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Fake Hotel Booking Sites Are Popping Up Everywhere — Here’s What We Know

Opened door of hotel room with key in the lock
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Hotel deal websites pop up so quickly that it’s hard to keep track of them all.

So, as a traveler, how do you know you’re getting a good price from a site that actually reserves a hotel room for you instead of running off with your credit card information?

The American Hotel and Lodging Association has partnered with the Better Business Bureau to alert consumers of potential scams. The BBB’s recent report on scams discovered that people 55 and up are most susceptible to travel scams.

Scam booking sites often look legitimate and even have photos of the hotel in question. But many of them require you to call to “book” your room, and it’s at that point that a booking agent — really just a call center scammer — pressures you into booking before the hotel “sells out.”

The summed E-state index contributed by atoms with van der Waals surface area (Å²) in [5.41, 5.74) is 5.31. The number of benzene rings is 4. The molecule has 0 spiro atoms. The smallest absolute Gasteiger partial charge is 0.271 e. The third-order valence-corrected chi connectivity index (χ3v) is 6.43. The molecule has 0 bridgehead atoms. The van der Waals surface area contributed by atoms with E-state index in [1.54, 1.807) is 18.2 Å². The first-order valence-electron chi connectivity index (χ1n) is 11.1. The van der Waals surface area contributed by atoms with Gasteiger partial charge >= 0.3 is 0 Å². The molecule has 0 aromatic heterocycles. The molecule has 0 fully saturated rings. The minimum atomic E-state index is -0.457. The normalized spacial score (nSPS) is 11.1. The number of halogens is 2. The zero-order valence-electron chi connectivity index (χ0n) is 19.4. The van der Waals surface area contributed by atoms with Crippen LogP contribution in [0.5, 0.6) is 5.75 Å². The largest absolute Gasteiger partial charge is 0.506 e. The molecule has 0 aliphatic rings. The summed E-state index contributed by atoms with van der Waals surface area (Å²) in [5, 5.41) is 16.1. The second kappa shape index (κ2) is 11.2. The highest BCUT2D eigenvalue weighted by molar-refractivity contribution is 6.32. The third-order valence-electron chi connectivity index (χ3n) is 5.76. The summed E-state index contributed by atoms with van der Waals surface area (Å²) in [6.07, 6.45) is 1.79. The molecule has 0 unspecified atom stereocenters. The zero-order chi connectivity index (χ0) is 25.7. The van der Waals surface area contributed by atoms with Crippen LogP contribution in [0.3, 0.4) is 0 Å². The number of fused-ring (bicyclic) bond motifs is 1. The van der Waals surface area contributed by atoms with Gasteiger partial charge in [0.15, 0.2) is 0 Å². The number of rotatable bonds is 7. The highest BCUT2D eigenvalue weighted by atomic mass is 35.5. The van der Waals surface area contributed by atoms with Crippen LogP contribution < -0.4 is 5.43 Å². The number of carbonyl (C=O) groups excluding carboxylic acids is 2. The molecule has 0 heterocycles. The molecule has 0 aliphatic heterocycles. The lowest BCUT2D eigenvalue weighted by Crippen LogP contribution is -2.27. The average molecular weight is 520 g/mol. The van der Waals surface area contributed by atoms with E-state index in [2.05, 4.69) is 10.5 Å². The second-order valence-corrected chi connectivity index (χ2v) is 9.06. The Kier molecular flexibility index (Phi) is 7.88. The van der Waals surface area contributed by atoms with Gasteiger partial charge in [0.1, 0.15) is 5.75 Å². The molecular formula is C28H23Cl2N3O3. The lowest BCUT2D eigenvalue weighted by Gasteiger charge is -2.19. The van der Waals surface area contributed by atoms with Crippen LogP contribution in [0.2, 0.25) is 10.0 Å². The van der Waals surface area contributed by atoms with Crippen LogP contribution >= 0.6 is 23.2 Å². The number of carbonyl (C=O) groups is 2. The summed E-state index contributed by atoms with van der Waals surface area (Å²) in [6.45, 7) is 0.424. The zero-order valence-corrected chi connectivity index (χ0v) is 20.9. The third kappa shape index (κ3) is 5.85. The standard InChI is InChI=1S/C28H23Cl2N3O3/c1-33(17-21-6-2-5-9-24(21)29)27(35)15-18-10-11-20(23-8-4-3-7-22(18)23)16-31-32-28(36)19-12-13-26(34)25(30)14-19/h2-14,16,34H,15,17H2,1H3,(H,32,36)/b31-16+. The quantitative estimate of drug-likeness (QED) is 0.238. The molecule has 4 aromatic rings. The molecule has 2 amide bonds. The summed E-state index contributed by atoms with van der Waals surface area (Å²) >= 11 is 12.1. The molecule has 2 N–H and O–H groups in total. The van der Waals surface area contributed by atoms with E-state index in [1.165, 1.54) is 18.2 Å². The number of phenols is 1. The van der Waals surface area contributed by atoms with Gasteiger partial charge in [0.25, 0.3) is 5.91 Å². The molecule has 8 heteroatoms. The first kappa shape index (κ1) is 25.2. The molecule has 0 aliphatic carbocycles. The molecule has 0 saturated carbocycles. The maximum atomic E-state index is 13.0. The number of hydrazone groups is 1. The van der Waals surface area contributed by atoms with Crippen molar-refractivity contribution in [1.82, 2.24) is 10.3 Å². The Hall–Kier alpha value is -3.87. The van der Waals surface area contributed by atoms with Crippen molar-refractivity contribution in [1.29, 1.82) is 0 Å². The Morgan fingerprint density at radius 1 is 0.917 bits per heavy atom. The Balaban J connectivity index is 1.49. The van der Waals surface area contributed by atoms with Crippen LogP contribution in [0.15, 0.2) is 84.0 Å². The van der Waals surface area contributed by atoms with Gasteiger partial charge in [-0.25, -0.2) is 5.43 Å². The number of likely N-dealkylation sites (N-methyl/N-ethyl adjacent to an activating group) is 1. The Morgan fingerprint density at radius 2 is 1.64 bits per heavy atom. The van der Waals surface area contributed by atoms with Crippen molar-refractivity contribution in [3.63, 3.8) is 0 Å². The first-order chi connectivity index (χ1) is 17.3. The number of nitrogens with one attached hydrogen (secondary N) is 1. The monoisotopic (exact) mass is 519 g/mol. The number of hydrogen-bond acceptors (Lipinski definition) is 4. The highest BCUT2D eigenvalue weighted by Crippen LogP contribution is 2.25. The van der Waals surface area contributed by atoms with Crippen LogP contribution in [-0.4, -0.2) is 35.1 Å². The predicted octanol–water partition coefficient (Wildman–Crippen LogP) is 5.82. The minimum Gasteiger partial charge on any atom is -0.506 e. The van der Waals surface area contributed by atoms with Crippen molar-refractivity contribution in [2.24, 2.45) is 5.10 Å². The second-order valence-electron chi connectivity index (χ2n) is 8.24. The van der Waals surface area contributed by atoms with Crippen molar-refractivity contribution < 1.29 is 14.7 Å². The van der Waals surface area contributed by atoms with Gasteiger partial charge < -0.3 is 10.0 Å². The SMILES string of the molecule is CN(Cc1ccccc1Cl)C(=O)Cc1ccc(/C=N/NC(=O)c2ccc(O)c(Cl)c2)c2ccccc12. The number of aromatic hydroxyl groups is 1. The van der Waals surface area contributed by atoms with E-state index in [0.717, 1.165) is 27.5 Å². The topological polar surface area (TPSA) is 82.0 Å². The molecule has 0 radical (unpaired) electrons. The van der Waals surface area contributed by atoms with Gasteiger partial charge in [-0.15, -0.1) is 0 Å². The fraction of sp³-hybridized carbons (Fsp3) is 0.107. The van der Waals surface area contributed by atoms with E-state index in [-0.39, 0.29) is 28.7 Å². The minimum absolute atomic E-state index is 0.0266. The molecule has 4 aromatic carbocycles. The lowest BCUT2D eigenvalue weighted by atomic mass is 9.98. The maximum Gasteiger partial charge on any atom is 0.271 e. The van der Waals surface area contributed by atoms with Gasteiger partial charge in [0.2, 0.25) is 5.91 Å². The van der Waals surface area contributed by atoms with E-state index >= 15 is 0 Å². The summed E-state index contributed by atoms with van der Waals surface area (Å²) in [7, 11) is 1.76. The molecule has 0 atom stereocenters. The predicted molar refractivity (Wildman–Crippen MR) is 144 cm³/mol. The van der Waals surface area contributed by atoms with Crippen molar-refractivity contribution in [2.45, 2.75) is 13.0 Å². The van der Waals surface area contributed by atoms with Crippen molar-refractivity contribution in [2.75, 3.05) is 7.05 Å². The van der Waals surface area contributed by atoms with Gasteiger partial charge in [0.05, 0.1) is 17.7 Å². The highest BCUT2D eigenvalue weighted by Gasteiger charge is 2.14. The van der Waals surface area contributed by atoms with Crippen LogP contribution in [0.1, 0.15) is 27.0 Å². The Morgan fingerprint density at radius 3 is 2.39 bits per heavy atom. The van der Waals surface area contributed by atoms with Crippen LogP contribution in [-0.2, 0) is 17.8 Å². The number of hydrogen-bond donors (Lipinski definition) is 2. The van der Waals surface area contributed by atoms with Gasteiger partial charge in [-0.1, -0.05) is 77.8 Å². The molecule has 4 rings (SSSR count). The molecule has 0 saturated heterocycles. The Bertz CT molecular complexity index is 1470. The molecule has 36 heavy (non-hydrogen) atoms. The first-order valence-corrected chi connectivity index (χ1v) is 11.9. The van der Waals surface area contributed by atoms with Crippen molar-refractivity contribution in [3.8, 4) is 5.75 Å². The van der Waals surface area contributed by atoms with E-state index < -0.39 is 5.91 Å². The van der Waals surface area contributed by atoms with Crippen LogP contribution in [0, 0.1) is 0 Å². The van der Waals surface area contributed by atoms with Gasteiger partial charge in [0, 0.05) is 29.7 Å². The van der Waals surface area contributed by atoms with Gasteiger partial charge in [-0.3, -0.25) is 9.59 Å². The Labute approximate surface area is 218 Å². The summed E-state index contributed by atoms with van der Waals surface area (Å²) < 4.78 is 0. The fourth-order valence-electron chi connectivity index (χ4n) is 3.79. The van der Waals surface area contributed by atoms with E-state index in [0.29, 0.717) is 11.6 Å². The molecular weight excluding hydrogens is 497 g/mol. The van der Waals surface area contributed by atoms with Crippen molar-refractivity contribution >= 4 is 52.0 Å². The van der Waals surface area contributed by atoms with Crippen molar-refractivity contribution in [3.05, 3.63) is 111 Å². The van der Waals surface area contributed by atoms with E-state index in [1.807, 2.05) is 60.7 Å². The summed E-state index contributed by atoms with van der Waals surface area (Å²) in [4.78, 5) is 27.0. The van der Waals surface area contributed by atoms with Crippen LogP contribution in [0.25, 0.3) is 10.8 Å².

Some scam sites don’t even have listings for real hotels, an AHLA representative told Consumer Affairs.  

How to Avoid Hotel Booking Scams

Unfortunately, there’s no one-size-fits-all tip for avoiding travel scams. Most of them, the BBB explains, are common sense: Book directly through the hotel or choose a third-party booking site wisely; plan ahead; and don’t trust notices or calls that say you’ve won a trip.

Making a reservation through the hotel itself often gets you the best rate, anyway.

Booking through secure sites is a good rule of thumb to follow. If you don’t see “https” at the beginning of the URL, the BBB recommends thinking twice before entering your credit card information.

And always book travel with a credit card for additional purchasing protection.

Lisa Rowan is a senior writer and producer at The Penny Hoarder.

 

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